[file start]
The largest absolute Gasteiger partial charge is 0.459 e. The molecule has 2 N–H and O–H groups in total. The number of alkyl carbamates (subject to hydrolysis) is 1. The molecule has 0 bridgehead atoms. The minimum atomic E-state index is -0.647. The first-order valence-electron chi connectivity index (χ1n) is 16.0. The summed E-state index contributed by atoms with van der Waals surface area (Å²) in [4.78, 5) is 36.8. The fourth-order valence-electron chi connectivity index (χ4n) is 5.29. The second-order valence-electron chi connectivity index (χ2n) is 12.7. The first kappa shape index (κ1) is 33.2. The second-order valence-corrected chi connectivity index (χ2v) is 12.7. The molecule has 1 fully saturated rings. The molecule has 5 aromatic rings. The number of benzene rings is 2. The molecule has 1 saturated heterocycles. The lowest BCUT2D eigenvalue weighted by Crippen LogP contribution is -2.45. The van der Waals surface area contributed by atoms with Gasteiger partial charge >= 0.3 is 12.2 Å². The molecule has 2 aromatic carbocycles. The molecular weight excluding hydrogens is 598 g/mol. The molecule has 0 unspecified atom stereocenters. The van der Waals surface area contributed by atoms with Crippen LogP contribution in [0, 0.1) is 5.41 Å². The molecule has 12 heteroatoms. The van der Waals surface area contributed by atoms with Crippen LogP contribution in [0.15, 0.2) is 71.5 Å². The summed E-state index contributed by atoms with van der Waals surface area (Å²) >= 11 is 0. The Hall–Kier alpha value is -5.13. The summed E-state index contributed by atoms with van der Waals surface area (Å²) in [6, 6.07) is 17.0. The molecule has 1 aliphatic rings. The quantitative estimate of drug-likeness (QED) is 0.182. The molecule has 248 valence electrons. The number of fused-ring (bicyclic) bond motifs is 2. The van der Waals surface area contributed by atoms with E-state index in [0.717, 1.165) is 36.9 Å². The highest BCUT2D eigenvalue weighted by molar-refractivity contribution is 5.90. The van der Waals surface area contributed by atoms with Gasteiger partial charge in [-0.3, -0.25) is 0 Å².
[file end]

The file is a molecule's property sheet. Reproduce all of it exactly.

The largest absolute Gasteiger partial charge is 0.459 e. The molecule has 2 N–H and O–H groups in total. The number of alkyl carbamates (subject to hydrolysis) is 1. The molecule has 0 bridgehead atoms. The minimum atomic E-state index is -0.647. The first-order valence-electron chi connectivity index (χ1n) is 16.0. The summed E-state index contributed by atoms with van der Waals surface area (Å²) in [4.78, 5) is 36.8. The fourth-order valence-electron chi connectivity index (χ4n) is 5.29. The second-order valence-electron chi connectivity index (χ2n) is 12.7. The first kappa shape index (κ1) is 33.2. The second-order valence-corrected chi connectivity index (χ2v) is 12.7. The molecule has 1 fully saturated rings. The molecule has 5 aromatic rings. The number of benzene rings is 2. The molecule has 1 saturated heterocycles. The lowest BCUT2D eigenvalue weighted by Crippen LogP contribution is -2.45. The van der Waals surface area contributed by atoms with Gasteiger partial charge >= 0.3 is 12.2 Å². The molecule has 2 aromatic carbocycles. The molecular weight excluding hydrogens is 598 g/mol. The molecule has 0 unspecified atom stereocenters. The van der Waals surface area contributed by atoms with Crippen LogP contribution in [0, 0.1) is 5.41 Å². The molecule has 12 heteroatoms. The van der Waals surface area contributed by atoms with Crippen LogP contribution in [0.15, 0.2) is 71.5 Å². The summed E-state index contributed by atoms with van der Waals surface area (Å²) >= 11 is 0. The Hall–Kier alpha value is -5.13. The summed E-state index contributed by atoms with van der Waals surface area (Å²) in [6, 6.07) is 17.0. The molecule has 1 aliphatic rings. The quantitative estimate of drug-likeness (QED) is 0.182. The molecule has 248 valence electrons. The number of fused-ring (bicyclic) bond motifs is 2. The van der Waals surface area contributed by atoms with E-state index in [0.717, 1.165) is 36.9 Å². The highest BCUT2D eigenvalue weighted by molar-refractivity contribution is 5.90. The van der Waals surface area contributed by atoms with Gasteiger partial charge in [-0.3, -0.25) is 0 Å².